Optical Scatter Microscopy

Project Details

Description

DESCRIPTION (Adapted from the applicant's abstract): Although alterations in
the shape and size of subcellular organelles are important markers of cell
death, these important morphological changes cannot be directly quantified in
living cells by conventional light microscopy. Quantitative light scattering
provides an appealing solution to this problem. This technique is
noninvasive, and is sensitive to the dimensions of particles with size on the
order of the wavelength. Existing light scattering methods, which have been
successfully utilized in flow cytometry, are spectroscopic in nature and do
not permit sample imaging. Preserving spatial information is crucial to
correlating the source of the scatter changes with a given cell or organelle.
To this end, the investigators propose to combine light scattering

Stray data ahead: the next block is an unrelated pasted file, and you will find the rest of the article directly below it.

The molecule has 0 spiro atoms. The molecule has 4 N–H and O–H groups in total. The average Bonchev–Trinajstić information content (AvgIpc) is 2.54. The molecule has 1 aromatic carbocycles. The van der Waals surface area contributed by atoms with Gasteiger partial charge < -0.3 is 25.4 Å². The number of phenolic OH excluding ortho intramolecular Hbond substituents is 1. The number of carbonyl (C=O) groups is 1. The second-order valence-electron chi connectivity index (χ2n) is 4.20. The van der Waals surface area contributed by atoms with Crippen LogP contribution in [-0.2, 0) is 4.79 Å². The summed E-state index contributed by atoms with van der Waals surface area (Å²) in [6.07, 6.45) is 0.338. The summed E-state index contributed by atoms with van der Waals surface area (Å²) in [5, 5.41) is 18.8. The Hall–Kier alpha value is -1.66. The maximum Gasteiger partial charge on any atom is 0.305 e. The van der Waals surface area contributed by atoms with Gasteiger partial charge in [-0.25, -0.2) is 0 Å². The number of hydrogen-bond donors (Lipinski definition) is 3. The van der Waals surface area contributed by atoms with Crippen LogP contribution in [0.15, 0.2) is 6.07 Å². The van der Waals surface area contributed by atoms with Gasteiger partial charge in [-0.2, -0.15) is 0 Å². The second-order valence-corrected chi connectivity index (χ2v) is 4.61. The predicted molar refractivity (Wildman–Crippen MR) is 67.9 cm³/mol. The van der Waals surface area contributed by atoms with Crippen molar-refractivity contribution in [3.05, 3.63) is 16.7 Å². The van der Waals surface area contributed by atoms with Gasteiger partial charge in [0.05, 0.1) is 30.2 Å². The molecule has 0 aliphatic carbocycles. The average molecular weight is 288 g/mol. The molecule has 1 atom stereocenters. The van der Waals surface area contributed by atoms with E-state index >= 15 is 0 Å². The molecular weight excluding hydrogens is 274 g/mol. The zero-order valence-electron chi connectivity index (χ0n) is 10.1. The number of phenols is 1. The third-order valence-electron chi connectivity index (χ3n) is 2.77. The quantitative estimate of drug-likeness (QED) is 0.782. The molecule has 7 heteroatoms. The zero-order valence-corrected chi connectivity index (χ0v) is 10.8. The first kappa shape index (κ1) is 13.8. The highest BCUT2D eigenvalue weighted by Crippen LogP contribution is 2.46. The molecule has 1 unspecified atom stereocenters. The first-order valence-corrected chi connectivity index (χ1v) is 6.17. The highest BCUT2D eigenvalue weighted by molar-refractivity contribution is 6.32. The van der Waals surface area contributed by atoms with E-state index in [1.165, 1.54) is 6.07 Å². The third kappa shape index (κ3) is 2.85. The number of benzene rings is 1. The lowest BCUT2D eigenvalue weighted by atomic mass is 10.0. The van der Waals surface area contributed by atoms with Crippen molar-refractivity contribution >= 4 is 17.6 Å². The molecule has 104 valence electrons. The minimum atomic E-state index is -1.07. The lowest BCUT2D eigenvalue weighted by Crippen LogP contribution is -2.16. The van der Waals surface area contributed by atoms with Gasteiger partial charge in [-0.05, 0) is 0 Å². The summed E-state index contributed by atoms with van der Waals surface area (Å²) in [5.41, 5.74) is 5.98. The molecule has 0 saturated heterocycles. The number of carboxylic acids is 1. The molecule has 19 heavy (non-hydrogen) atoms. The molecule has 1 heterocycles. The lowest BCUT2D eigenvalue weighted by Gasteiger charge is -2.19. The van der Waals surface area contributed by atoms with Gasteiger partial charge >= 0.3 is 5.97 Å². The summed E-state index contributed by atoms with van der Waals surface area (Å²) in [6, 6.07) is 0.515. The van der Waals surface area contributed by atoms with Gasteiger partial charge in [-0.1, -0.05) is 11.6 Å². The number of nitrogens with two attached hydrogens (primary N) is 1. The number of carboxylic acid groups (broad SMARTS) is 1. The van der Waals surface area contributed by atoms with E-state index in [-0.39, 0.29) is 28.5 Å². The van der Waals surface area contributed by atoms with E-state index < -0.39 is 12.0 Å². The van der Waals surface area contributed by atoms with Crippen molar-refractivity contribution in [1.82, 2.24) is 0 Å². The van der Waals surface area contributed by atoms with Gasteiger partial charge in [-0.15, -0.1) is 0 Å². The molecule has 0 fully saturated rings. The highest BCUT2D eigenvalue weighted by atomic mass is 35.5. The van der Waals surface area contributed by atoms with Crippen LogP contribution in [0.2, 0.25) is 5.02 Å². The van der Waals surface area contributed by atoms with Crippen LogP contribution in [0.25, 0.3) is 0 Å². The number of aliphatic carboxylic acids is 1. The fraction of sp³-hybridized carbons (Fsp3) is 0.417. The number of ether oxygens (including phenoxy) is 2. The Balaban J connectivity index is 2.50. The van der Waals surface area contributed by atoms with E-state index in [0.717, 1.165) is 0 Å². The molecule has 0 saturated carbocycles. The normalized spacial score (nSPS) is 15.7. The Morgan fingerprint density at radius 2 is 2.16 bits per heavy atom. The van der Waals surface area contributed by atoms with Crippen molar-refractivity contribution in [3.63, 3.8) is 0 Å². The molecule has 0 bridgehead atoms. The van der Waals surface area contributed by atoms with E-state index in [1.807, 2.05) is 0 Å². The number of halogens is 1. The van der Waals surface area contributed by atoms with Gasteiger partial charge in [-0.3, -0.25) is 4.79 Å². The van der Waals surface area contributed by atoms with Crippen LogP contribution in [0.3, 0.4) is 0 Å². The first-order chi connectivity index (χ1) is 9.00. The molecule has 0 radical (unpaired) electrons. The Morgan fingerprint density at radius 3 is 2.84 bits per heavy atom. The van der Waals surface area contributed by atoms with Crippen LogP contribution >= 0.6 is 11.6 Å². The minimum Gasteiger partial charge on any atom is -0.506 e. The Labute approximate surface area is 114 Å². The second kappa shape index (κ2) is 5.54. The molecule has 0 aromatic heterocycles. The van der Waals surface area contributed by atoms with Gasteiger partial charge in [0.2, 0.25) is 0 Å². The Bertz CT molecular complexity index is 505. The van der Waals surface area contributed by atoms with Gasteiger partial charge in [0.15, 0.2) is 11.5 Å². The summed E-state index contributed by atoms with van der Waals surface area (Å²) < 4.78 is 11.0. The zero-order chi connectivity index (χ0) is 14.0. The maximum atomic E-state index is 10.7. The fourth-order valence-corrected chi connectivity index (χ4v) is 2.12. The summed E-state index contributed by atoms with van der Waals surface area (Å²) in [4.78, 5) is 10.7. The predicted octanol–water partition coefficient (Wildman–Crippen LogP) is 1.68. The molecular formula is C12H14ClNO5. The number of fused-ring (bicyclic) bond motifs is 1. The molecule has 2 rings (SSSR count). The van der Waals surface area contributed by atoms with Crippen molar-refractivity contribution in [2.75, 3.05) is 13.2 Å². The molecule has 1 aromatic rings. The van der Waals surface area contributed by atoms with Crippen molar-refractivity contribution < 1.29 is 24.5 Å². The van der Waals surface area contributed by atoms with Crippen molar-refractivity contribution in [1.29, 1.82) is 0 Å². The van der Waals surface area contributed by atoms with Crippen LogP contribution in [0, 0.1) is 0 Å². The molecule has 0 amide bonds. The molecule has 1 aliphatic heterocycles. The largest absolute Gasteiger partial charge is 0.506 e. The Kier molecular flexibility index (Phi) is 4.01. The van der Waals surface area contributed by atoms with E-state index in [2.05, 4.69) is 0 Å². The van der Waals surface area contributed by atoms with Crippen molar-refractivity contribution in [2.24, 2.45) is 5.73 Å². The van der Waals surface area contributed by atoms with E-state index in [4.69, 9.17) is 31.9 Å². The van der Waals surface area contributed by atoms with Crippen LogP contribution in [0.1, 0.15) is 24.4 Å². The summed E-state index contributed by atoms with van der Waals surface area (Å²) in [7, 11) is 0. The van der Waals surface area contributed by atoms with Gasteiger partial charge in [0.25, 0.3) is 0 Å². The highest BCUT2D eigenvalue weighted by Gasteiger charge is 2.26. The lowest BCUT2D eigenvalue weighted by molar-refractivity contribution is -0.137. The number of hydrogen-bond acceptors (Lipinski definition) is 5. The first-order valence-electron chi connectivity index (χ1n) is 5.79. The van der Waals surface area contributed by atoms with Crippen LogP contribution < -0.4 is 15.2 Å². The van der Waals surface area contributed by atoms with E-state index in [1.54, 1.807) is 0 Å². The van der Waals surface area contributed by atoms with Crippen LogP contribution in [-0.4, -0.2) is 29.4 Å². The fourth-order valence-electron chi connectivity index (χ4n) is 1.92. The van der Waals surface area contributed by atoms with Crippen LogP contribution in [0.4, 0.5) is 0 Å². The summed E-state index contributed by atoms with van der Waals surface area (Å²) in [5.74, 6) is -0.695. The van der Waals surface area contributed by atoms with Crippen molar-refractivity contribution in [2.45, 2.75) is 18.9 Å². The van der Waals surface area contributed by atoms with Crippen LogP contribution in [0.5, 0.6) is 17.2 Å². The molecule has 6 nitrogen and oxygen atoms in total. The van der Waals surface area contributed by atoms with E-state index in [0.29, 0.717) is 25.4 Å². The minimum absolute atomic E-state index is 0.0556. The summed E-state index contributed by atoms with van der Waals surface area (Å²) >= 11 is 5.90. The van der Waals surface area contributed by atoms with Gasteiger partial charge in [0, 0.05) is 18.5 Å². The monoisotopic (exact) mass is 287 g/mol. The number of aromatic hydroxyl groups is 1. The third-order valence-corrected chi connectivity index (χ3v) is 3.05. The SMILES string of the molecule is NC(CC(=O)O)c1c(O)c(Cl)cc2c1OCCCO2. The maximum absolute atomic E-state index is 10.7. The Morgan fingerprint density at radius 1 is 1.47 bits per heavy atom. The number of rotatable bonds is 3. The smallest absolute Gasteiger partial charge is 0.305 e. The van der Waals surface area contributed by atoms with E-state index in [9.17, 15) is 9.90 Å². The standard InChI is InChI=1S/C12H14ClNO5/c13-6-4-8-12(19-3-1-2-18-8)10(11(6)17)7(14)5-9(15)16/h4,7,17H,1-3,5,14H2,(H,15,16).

spectroscopy with imaging. This novel technology, OSM, will produce the first
images in which alterations in organelle morphology can be tracked in living
cells in real time.

The preliminary data attest to the feasibility and sensitivity of OSM.
Notably, the investigators were able to detect an intracellular optical
scatter change early during apoptosis, long before it was discernable by other
light microscopic methods, such as DIC. However, the biological events
responsible for this scatter change remain to be identified. Elucidating the
relationship between the optical scatter changes and cellular activity is the
principal challenge in developing OSM. If this challenge is met, OSM has the
potential to transform significantly the approach to non-invasive monitoring
of intracellular activity, and holds promise to fundamentally enhance high
resolution light microscopy.

In this proposal, the investigators present a rational strategy and step-by-
step approach to implement and validate OSM. In this initial phase of
development, the investigators will use OSM to study mitochondrial dysfunction
during cell death. The long-term goal is to develop OSM as a tool for
functional microscopy.
StatusFinished
Effective start/end date7/1/016/30/03

Funding

  • National Center for Research Resources: $118,561.00
  • National Center for Research Resources: $122,625.00

ASJC

  • Cell Biology

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